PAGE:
One Lombard Street, a former bank, is now converted into what must be one of the most elegant dining spaces in London. The airy circular bar is presided over by Steve Robb, ex-Embargo and Quaglino’s, who mixes a mean cocktail. The warm white interiors by the owners, Soren and Katrine Jessen, are complemented by staff wearing black trousers, long black aprons or black suits with bright shirts by Ozwald Boateng, who is holding a fashion show there tonight to kick off London Fashion Week. ©

The choice of Boateng as designer makes perfect sense – his bespoke suits are the most desirable for a city gent to be seen in, and One Lombard Street is right opposite the Bank of England and next to Mansion House. As well as the brasserie, a new fine dining restaurant opens on 25 September where a painting of the Rape of Europa after Titian by Lohan Emmanuel will hang. The colours in the painting – blue, brick red and gold are reflected throughout the building and in the staff uniforms which vary according to the area they work in – blue for the brasserie, red and gold for the restaurant.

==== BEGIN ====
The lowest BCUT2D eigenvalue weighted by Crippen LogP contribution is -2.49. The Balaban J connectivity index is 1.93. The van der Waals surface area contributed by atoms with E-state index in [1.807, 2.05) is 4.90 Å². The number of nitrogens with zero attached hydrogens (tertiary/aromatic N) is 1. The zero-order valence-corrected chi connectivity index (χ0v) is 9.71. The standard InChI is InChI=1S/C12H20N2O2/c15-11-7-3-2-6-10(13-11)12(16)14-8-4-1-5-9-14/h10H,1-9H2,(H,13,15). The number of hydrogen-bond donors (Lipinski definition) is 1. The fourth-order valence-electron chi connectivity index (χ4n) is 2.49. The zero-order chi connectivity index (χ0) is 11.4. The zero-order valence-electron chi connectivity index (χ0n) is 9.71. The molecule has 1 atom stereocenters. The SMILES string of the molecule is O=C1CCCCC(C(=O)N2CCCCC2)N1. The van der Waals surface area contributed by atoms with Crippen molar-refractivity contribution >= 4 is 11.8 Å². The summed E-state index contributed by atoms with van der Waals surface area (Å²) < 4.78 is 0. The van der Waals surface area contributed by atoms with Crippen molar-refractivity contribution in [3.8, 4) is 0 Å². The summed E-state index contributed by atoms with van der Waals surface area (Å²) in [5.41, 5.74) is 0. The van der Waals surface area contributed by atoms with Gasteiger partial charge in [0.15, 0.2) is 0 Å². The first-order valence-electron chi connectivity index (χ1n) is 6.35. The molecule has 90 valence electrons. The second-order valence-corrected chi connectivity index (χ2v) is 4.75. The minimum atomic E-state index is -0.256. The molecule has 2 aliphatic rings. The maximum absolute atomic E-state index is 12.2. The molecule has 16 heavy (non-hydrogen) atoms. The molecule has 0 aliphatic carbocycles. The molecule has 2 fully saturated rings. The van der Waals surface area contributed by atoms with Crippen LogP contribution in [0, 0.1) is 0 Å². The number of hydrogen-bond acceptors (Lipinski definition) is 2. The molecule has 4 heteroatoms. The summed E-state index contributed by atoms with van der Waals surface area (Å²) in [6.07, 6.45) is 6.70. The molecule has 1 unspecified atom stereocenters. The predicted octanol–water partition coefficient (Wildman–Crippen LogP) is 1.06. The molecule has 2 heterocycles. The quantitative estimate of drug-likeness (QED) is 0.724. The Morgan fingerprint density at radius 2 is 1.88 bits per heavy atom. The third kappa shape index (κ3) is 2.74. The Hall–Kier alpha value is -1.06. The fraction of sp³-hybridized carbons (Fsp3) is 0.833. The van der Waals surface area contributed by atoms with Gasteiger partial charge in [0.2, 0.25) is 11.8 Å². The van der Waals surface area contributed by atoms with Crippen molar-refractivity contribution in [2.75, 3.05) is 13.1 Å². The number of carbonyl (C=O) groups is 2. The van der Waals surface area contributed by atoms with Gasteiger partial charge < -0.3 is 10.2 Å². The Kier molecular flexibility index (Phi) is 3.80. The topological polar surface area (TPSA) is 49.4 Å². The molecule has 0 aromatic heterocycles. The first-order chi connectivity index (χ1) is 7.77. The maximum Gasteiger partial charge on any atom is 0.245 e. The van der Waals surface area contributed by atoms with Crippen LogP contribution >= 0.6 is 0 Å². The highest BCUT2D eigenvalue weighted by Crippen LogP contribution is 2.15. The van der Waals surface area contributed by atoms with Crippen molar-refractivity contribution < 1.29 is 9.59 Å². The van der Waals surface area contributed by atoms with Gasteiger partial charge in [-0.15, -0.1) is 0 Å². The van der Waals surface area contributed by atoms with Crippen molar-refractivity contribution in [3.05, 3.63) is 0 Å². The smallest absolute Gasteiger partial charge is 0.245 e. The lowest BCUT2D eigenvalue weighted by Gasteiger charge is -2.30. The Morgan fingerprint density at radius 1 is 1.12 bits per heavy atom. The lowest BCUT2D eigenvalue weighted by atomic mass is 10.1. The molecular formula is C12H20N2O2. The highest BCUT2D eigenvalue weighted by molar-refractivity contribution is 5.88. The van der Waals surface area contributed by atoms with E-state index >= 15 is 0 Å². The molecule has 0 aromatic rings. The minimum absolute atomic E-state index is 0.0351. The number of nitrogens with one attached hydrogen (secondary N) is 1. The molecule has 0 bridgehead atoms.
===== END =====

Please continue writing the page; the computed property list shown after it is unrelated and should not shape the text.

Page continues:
Quaglino’s theatrical interiors, by CD Partnership, are highlighted by Jasper Conran’s staff costumes – jokey period French waiter-style and the much loved cigarette girl outfits. Jasper Conran is showing on the London catwalk again for the first time in two years and has designed costumes for a production of Donizetti’s Mary Stuart at English National Opera this autumn.

Teatro is a smart member’s club with restaurant in Shaftesbury Avenue. It’s a laid back looking place, designed by United Designers, the minimalist interior brought to life by warming touches of colour. Lee Chapman, who runs Teatro, loves Red or Dead’s clothes and asked Wayne Hemingway to design for the staff.